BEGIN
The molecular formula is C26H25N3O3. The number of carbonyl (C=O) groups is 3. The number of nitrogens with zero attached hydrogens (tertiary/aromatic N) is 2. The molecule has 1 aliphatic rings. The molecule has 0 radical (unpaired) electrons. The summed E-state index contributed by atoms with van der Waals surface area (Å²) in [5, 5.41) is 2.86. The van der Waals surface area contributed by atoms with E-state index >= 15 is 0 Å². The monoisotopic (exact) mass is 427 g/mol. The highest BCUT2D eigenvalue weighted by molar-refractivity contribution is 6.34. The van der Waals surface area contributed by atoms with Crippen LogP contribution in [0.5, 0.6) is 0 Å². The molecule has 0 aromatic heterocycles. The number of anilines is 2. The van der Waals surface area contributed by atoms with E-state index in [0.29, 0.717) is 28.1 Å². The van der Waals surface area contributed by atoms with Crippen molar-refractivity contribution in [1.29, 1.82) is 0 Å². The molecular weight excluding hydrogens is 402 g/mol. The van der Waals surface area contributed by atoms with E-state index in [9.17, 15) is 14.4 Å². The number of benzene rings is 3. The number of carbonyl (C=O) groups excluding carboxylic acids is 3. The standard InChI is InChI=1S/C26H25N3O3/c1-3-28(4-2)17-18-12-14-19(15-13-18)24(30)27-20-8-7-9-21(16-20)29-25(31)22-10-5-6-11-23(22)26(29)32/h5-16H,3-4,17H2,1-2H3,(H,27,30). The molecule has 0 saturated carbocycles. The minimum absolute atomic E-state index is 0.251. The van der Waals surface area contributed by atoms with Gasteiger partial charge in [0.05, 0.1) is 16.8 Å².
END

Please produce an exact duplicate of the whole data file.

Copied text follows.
The molecular formula is C26H25N3O3. The number of carbonyl (C=O) groups is 3. The number of nitrogens with zero attached hydrogens (tertiary/aromatic N) is 2. The molecule has 1 aliphatic rings. The molecule has 0 radical (unpaired) electrons. The summed E-state index contributed by atoms with van der Waals surface area (Å²) in [5, 5.41) is 2.86. The van der Waals surface area contributed by atoms with E-state index >= 15 is 0 Å². The monoisotopic (exact) mass is 427 g/mol. The highest BCUT2D eigenvalue weighted by molar-refractivity contribution is 6.34. The van der Waals surface area contributed by atoms with Crippen LogP contribution in [0.5, 0.6) is 0 Å². The molecule has 0 aromatic heterocycles. The number of anilines is 2. The van der Waals surface area contributed by atoms with E-state index in [0.29, 0.717) is 28.1 Å². The van der Waals surface area contributed by atoms with Crippen molar-refractivity contribution in [1.29, 1.82) is 0 Å². The molecular weight excluding hydrogens is 402 g/mol. The van der Waals surface area contributed by atoms with E-state index in [9.17, 15) is 14.4 Å². The number of benzene rings is 3. The number of carbonyl (C=O) groups excluding carboxylic acids is 3. The standard InChI is InChI=1S/C26H25N3O3/c1-3-28(4-2)17-18-12-14-19(15-13-18)24(30)27-20-8-7-9-21(16-20)29-25(31)22-10-5-6-11-23(22)26(29)32/h5-16H,3-4,17H2,1-2H3,(H,27,30). The molecule has 0 saturated carbocycles. The minimum absolute atomic E-state index is 0.251. The van der Waals surface area contributed by atoms with Gasteiger partial charge in [0.05, 0.1) is 16.8 Å².